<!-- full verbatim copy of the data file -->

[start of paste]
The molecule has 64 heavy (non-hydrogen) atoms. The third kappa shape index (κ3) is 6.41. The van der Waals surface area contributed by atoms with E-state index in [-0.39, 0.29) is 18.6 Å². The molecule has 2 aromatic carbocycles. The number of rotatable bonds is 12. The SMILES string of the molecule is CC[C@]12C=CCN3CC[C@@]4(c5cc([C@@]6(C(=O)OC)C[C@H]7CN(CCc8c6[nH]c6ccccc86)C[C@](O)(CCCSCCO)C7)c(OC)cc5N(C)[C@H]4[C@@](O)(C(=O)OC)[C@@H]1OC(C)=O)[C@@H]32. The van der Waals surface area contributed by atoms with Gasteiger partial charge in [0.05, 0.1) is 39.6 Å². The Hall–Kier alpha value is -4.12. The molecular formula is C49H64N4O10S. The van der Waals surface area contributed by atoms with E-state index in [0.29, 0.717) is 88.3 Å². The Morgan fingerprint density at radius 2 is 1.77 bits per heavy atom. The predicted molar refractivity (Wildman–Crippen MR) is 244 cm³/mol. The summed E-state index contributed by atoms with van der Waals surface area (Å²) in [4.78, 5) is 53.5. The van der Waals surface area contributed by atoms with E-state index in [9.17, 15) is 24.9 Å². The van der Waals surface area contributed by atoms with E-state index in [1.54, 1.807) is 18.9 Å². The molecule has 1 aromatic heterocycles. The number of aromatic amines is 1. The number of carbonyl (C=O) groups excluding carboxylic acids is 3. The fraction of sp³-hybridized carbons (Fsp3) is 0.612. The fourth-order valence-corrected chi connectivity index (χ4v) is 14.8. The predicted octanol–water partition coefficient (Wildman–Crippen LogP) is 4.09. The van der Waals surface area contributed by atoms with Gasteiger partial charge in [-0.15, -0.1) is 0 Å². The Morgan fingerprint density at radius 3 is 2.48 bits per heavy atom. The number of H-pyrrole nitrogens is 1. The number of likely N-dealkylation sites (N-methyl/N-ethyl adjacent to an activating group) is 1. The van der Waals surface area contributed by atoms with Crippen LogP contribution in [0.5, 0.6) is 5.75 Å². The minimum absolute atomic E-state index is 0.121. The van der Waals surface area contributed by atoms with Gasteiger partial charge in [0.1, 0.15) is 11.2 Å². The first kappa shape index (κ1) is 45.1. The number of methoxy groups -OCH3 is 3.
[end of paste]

The molecule has 64 heavy (non-hydrogen) atoms. The third kappa shape index (κ3) is 6.41. The van der Waals surface area contributed by atoms with E-state index in [-0.39, 0.29) is 18.6 Å². The molecule has 2 aromatic carbocycles. The number of rotatable bonds is 12. The SMILES string of the molecule is CC[C@]12C=CCN3CC[C@@]4(c5cc([C@@]6(C(=O)OC)C[C@H]7CN(CCc8c6[nH]c6ccccc86)C[C@](O)(CCCSCCO)C7)c(OC)cc5N(C)[C@H]4[C@@](O)(C(=O)OC)[C@@H]1OC(C)=O)[C@@H]32. The van der Waals surface area contributed by atoms with Gasteiger partial charge in [0.05, 0.1) is 39.6 Å². The Hall–Kier alpha value is -4.12. The molecular formula is C49H64N4O10S. The van der Waals surface area contributed by atoms with E-state index in [0.29, 0.717) is 88.3 Å². The Morgan fingerprint density at radius 2 is 1.77 bits per heavy atom. The predicted molar refractivity (Wildman–Crippen MR) is 244 cm³/mol. The summed E-state index contributed by atoms with van der Waals surface area (Å²) in [4.78, 5) is 53.5. The van der Waals surface area contributed by atoms with E-state index in [9.17, 15) is 24.9 Å². The van der Waals surface area contributed by atoms with E-state index in [1.54, 1.807) is 18.9 Å². The molecule has 1 aromatic heterocycles. The number of aromatic amines is 1. The number of carbonyl (C=O) groups excluding carboxylic acids is 3. The fraction of sp³-hybridized carbons (Fsp3) is 0.612. The fourth-order valence-corrected chi connectivity index (χ4v) is 14.8. The predicted octanol–water partition coefficient (Wildman–Crippen LogP) is 4.09. The van der Waals surface area contributed by atoms with Gasteiger partial charge in [-0.15, -0.1) is 0 Å². The Morgan fingerprint density at radius 3 is 2.48 bits per heavy atom. The number of H-pyrrole nitrogens is 1. The number of likely N-dealkylation sites (N-methyl/N-ethyl adjacent to an activating group) is 1. The van der Waals surface area contributed by atoms with Crippen LogP contribution in [0.5, 0.6) is 5.75 Å². The minimum absolute atomic E-state index is 0.121. The van der Waals surface area contributed by atoms with Gasteiger partial charge in [0.1, 0.15) is 11.2 Å². The first kappa shape index (κ1) is 45.1. The number of methoxy groups -OCH3 is 3.